Fourteen young people received First Communion in recent services at St. George Catholic Church.
Archbishop Wilton Gregory of the Archdiocese of Atlanta celebrated the sacrament. Father Henry Atem, the pastor, concelebrated at the morning mass at the church on Roscoe Road. Deacons Steve Beers and Ed Buckley assisted in the celebration.
“The Sacrament of Confirmation is the last to be received of the three Sacraments of Initiation, preceded respectively by Baptism, in which the gift of the Holy Spirit is first received after being cleansed of all original sin and First Eucharist,” said Darleine Arce of St. George.
The Code of Canon Law describes the First Eucharist as “the most august sacrament, in which Christ the Lord himself is contained, offered and received.”
“Those who receive confirmation are incorporated more firmly in God, deeply rooted in that divine relationship, and bonded with the church,” Arce said.
Catholic teaching holds that confirmation confers the gifts of the Holy Spirit – wisdom, understanding, counsel, fortitude, knowledge, piety and fear of the Lord/reverence – and strengthens and seals the candidates to live out the grace received in baptism.
“The youth have prepared for two years to receive the Sacrament of Confirmation, attending foundational classes that continue to provide an overview of the Catholic Church’s history and teachings, and more specific sacramental formation, where the youth are challenged to examine their lives more closely and measure them up to the Catholic moral teachings as reflected in the life of Christ and contained in the Bible,” Arce said.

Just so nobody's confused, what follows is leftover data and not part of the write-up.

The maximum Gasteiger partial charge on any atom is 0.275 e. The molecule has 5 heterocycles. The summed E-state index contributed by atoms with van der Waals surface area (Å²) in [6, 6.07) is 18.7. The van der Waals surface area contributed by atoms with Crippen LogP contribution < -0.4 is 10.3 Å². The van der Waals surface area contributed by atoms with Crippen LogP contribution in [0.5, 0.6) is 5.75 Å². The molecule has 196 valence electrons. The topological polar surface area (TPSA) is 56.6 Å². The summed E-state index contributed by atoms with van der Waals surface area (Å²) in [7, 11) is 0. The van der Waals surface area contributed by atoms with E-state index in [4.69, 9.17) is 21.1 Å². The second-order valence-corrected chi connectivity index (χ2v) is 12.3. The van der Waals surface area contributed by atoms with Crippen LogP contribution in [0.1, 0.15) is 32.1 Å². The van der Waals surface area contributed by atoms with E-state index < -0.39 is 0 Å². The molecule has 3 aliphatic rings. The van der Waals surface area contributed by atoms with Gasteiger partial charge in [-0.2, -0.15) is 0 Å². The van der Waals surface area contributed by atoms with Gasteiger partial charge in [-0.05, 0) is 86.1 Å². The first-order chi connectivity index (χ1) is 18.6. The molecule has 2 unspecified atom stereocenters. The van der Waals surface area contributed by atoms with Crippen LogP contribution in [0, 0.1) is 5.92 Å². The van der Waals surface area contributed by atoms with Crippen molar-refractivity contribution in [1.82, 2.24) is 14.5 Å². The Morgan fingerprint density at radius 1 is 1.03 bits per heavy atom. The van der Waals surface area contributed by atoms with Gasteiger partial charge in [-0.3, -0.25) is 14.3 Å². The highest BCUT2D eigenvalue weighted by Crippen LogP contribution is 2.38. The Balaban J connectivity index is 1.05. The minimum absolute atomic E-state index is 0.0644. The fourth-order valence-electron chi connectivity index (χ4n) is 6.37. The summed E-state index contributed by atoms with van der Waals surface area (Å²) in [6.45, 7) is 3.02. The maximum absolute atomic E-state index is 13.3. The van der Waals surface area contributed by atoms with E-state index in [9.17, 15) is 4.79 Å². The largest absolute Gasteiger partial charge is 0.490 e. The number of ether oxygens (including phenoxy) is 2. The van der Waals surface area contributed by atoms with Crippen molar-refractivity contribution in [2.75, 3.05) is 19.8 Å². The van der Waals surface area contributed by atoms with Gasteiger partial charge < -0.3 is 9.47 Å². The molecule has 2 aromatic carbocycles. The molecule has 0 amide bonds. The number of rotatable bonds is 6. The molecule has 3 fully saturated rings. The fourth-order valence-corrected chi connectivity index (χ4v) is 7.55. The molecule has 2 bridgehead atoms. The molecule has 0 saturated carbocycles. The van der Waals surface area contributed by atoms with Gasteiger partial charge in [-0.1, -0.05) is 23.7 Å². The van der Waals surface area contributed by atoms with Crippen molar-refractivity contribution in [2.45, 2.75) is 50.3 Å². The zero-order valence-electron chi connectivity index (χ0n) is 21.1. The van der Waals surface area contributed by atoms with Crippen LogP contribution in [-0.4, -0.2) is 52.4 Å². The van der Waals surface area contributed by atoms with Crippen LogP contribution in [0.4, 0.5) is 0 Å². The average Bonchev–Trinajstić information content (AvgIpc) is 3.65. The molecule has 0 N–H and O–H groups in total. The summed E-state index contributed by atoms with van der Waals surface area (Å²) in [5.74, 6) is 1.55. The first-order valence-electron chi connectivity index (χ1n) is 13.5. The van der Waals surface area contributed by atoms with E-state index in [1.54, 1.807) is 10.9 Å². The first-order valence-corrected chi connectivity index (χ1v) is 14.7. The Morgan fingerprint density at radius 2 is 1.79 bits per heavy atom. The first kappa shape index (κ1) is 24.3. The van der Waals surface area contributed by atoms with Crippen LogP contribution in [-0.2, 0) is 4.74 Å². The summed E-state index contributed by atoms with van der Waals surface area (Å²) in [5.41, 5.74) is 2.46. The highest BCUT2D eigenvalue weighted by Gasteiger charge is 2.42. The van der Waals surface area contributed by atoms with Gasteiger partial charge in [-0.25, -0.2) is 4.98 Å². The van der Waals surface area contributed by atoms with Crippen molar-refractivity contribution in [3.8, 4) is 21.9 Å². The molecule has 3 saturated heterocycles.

The teens “are challenged to make the change they wish to see in the world,” Arce said.
During the past year, candidates for confirmation at St. George learned that they were made by a masterful designer who has a specific purpose and mission for each of them. They also have been challenged to take on “the mission of working in themselves and in their community to bring about the change that our world needs,” Arce said.
Each youth is required to perform a minimum of 30 hours of apostolic service, in which they focus on the Corporal and Spiritual Works of Mercy, which are: feeding the hungry, giving drink to the thirsty, clothing the naked, sheltering the homeless, visiting the sick, visiting the imprisoned, burying the dead, instructing the ignorant, counseling the doubtful, admonishing sinners, comforting the afflicted, forgiving offenses willingly and bearing wrongs patiently.
“The teens volunteer at different community organizations including Bridging the Gap, Clothes Less Traveled, among others,” Arce said.
Many participated in the Good Samaritan Project, a new service oriented effort developed within the church’s faith formation department. The Good Samaritan Project aims to serve the elderly and infirm in the community.
“As part of the Good Samaritan Project, the youth worked to clear yards of fall foliage, to help clean and dust homes and in some cases to help with home restoration,” Arce said.
Within the church, the youth helped teach classes for children in kindergarten through eighth grade. They also volunteered during Vacation Bible School.
“Through the Sacrament of Confirmation, the candidates personalize their choice for God,” Arce said of the April 9 services. “With the gifts of the Holy Spirit that they have received, our teens are taking on a new identity in Christ, becoming radical members of this secular world and redefining the idea of what youth can do in our world.